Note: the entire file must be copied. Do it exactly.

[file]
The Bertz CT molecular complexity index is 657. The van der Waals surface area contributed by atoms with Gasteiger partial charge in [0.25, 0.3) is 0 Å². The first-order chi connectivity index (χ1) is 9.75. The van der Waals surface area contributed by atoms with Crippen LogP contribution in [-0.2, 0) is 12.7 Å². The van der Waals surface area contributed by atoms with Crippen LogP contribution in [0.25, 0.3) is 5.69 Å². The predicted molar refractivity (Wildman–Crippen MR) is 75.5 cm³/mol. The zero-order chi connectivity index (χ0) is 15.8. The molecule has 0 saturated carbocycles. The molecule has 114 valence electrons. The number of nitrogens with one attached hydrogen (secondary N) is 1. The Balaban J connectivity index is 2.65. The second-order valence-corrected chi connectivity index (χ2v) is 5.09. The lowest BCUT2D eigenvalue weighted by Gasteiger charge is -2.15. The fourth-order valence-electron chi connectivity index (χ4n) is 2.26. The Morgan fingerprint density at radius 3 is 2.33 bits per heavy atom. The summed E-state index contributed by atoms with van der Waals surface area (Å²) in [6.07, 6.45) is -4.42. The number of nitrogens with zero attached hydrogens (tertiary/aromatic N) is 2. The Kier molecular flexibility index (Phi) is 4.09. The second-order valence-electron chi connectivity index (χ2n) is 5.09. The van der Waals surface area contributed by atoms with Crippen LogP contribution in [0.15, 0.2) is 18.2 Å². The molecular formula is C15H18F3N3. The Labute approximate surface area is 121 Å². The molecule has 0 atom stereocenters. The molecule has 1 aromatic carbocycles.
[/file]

The Bertz CT molecular complexity index is 657. The van der Waals surface area contributed by atoms with Gasteiger partial charge in [0.25, 0.3) is 0 Å². The first-order chi connectivity index (χ1) is 9.75. The van der Waals surface area contributed by atoms with Crippen LogP contribution in [-0.2, 0) is 12.7 Å². The van der Waals surface area contributed by atoms with Crippen LogP contribution in [0.25, 0.3) is 5.69 Å². The predicted molar refractivity (Wildman–Crippen MR) is 75.5 cm³/mol. The zero-order chi connectivity index (χ0) is 15.8. The molecule has 0 saturated carbocycles. The molecule has 114 valence electrons. The number of nitrogens with one attached hydrogen (secondary N) is 1. The Balaban J connectivity index is 2.65. The second-order valence-corrected chi connectivity index (χ2v) is 5.09. The lowest BCUT2D eigenvalue weighted by Gasteiger charge is -2.15. The fourth-order valence-electron chi connectivity index (χ4n) is 2.26. The Morgan fingerprint density at radius 3 is 2.33 bits per heavy atom. The summed E-state index contributed by atoms with van der Waals surface area (Å²) in [6.07, 6.45) is -4.42. The number of nitrogens with zero attached hydrogens (tertiary/aromatic N) is 2. The Kier molecular flexibility index (Phi) is 4.09. The second-order valence-electron chi connectivity index (χ2n) is 5.09. The van der Waals surface area contributed by atoms with Crippen LogP contribution in [0.15, 0.2) is 18.2 Å². The molecular formula is C15H18F3N3. The Labute approximate surface area is 121 Å². The molecule has 0 atom stereocenters. The molecule has 1 aromatic carbocycles.